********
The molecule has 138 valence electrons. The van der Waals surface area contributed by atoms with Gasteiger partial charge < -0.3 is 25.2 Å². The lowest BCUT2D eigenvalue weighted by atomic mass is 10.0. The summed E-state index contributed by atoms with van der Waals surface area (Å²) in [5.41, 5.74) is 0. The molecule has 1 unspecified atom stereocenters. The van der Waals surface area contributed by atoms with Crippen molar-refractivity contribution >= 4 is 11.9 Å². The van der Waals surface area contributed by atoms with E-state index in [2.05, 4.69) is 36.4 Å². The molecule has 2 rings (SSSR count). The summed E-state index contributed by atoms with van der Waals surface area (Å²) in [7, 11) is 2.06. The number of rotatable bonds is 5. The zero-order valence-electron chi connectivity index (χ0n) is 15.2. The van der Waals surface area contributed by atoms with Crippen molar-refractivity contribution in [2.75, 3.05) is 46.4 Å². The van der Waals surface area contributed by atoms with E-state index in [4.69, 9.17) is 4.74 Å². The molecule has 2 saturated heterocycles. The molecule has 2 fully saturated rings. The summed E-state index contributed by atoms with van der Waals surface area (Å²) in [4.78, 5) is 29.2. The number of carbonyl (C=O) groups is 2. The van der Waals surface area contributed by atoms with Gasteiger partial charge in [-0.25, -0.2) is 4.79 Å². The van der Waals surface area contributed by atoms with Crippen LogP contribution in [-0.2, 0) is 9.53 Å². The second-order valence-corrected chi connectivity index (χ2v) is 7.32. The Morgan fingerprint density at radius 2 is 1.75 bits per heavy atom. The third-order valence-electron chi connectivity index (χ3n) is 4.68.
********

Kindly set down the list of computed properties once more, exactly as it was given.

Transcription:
The molecule has 138 valence electrons. The van der Waals surface area contributed by atoms with Gasteiger partial charge < -0.3 is 25.2 Å². The lowest BCUT2D eigenvalue weighted by atomic mass is 10.0. The summed E-state index contributed by atoms with van der Waals surface area (Å²) in [5.41, 5.74) is 0. The molecule has 1 unspecified atom stereocenters. The van der Waals surface area contributed by atoms with Crippen molar-refractivity contribution >= 4 is 11.9 Å². The van der Waals surface area contributed by atoms with E-state index in [2.05, 4.69) is 36.4 Å². The molecule has 2 rings (SSSR count). The summed E-state index contributed by atoms with van der Waals surface area (Å²) in [7, 11) is 2.06. The number of rotatable bonds is 5. The zero-order valence-electron chi connectivity index (χ0n) is 15.2. The van der Waals surface area contributed by atoms with Crippen molar-refractivity contribution in [2.75, 3.05) is 46.4 Å². The van der Waals surface area contributed by atoms with E-state index in [4.69, 9.17) is 4.74 Å². The molecule has 2 saturated heterocycles. The molecule has 2 fully saturated rings. The summed E-state index contributed by atoms with van der Waals surface area (Å²) in [4.78, 5) is 29.2. The number of carbonyl (C=O) groups is 2. The van der Waals surface area contributed by atoms with Gasteiger partial charge in [-0.25, -0.2) is 4.79 Å². The van der Waals surface area contributed by atoms with Crippen LogP contribution in [-0.2, 0) is 9.53 Å². The second-order valence-corrected chi connectivity index (χ2v) is 7.32. The Morgan fingerprint density at radius 2 is 1.75 bits per heavy atom. The third-order valence-electron chi connectivity index (χ3n) is 4.68.